Advanced Persistent Threats or APTs are cyber threat actors, most often operated or sponsored by nation states. These groups aim to achieve unauthorized access on computer networks for political or economic reasons. Many public and private sectors are targeted by APTs including defense, legal services, financial services, telecommunications, industrial, and consumer goods manufacturers, among others.
The Kimsuky APT, which is based in North Korea, has released a trio of mobile threats utilized in attack campaigns targeting victims’ Android devices. These threats, known as FastFire, FastViewer, and FastSpy, were identified in a report by malware researchers from a South Korean cybersecurity company.
The Kimsuky group is believed to be backed by the North Korean regime and its leader Kim Jong-Un. They have been active since 2012 and they have mostly been targeting entities in South Korea, Japan, and the U.S. Their campaigns can usually be considered cyberespionage, as they aim to collect sensitive information from individuals or organizations involved in the politics, diplomacy, media, or research sectors.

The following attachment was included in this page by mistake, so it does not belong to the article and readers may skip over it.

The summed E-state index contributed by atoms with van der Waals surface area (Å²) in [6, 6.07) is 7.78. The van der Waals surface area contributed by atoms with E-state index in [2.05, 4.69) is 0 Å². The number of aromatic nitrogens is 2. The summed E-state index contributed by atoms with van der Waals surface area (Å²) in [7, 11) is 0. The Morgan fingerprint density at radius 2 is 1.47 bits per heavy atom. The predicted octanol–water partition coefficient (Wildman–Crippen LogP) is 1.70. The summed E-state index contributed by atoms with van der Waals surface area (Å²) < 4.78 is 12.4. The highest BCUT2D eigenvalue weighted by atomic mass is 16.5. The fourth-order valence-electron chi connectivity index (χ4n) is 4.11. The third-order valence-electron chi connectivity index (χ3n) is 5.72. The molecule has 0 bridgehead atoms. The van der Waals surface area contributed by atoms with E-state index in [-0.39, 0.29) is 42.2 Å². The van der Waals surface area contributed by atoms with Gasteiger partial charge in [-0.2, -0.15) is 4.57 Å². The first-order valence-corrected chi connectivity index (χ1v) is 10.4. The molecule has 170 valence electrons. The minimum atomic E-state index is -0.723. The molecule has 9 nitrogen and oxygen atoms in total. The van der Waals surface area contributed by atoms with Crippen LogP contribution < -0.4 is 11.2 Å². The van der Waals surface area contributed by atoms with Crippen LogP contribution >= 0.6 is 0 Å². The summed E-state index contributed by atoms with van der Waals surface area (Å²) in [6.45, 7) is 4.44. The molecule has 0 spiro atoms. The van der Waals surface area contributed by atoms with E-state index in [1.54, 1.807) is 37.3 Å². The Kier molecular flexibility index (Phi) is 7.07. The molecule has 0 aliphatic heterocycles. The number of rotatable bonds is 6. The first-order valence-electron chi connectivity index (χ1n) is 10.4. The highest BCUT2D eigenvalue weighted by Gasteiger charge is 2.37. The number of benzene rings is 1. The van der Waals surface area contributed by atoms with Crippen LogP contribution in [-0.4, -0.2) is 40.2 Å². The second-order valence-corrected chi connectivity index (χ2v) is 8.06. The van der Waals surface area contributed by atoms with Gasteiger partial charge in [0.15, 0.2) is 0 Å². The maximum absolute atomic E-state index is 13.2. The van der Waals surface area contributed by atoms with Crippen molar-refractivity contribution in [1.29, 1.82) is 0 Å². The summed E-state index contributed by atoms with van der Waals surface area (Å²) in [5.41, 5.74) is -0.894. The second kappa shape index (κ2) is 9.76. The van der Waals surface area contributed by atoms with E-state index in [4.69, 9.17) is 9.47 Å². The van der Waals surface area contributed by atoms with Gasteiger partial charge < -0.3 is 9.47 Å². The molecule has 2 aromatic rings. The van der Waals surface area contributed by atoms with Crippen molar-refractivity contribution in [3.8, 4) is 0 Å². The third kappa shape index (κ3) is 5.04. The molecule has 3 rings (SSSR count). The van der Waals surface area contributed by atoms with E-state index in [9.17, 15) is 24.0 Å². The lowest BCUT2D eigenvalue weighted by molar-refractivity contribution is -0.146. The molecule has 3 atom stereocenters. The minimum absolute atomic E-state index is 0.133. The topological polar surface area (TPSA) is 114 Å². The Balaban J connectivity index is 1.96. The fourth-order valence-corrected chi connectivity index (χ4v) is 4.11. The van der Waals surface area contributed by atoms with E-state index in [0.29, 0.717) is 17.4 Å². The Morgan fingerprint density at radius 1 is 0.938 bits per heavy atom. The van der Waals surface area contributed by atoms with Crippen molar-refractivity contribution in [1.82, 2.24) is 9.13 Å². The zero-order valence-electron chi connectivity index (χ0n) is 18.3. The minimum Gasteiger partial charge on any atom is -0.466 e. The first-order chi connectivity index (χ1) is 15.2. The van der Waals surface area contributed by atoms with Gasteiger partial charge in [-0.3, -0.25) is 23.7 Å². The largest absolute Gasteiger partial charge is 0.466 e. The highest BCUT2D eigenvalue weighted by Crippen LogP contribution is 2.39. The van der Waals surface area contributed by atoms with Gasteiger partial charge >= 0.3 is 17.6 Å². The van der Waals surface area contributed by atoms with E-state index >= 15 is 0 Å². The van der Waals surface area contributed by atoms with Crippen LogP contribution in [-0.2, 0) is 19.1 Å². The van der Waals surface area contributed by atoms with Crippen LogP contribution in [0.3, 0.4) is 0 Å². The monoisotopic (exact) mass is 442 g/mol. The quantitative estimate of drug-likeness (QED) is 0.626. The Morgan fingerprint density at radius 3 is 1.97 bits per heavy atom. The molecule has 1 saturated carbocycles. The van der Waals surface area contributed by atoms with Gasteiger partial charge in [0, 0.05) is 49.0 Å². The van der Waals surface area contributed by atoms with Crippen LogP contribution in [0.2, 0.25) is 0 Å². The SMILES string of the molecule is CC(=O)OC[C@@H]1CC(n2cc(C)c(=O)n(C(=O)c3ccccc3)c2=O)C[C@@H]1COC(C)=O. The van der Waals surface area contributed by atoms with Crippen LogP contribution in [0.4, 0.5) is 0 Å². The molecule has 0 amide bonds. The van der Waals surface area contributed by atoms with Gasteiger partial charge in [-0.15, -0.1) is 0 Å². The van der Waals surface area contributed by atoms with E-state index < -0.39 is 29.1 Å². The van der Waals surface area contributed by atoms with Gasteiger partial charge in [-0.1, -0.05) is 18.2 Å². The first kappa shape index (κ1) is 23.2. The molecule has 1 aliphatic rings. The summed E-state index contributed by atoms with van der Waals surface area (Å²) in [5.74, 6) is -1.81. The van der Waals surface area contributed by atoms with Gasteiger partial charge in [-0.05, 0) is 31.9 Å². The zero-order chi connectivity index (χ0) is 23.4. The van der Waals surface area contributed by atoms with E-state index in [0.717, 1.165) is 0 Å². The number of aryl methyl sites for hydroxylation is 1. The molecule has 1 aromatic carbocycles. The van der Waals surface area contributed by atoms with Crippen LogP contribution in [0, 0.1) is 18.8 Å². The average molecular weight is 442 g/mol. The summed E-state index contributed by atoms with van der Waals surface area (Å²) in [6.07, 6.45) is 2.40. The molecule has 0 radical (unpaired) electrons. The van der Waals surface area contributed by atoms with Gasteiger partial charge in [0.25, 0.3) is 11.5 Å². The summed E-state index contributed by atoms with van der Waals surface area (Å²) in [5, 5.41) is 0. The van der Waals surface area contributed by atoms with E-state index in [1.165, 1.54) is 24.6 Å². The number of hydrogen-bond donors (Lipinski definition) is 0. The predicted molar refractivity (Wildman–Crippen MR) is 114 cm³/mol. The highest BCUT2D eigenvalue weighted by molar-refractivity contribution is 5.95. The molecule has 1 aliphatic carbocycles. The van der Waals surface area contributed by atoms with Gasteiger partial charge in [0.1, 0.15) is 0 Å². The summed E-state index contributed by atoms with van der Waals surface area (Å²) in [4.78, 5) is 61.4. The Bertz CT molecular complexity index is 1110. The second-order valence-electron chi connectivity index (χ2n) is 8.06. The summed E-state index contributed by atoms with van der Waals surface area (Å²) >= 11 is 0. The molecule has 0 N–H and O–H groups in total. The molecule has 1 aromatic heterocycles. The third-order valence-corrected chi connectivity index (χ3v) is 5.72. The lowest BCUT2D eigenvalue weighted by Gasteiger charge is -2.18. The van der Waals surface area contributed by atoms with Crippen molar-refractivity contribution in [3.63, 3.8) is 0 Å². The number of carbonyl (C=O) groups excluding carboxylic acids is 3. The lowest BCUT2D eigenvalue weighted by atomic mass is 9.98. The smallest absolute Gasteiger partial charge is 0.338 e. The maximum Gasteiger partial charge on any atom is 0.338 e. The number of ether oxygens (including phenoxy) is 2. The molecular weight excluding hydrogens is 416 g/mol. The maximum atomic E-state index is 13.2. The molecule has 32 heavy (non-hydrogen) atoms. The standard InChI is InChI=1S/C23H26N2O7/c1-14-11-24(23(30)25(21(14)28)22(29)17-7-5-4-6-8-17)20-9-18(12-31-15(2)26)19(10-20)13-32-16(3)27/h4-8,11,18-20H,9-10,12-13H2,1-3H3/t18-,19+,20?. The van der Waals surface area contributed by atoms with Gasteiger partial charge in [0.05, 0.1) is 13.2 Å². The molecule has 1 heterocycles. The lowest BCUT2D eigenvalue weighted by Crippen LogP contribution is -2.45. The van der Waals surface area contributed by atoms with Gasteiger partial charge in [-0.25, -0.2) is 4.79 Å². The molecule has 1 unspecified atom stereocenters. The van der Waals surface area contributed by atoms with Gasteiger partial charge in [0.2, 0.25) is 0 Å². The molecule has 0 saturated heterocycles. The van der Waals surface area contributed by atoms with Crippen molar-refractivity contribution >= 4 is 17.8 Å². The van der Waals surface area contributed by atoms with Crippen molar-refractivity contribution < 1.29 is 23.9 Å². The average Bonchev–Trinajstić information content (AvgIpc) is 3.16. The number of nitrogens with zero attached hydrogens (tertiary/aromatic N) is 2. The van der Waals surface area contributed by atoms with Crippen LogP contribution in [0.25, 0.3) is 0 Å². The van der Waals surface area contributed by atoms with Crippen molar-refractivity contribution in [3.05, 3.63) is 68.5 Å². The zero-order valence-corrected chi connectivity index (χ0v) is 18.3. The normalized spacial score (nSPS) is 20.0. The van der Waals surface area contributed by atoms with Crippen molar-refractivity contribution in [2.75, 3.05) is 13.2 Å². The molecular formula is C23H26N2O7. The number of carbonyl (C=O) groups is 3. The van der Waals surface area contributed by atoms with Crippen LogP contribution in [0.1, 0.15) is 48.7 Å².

Kimsuky’s FastSpy threat is deployed on the infected devices by another malware from the same group FastViewer. FastSpy gives attackers remote control over the targeted device. The threat can acquire additional privileges by abusing the same Android accessibility API privileges that FastViewer initially attempts to obtain.
To obtain the API privileges, FastSpy displays a pop-up requesting the needed permission and then a click is simulated on the ‘Agree’ button. No actual interaction from the user is required which makes the threat particularly dangerous. FastSpy can then collect SMS information, track the device’s location, and monitor the camera, microphone, speaker, GPS, and other functions in real time.
How Do I Remove FastFire, FastViewer and FastSpy from My Computer?
We strongly recommend removing FastFire, FastViewer, FastSpy, and any other malware associated with the Kimsuky APT from your Android device by using a reputable malware remediation tool. Take note that similar malware can affect devices that run on other types of operating systems as well. To prevent the installation of potentially unwanted programs in the future, you should practice good web surfing habits like avoiding questionable freeware sites, torrent pages, and other websites that may host unreliable app software.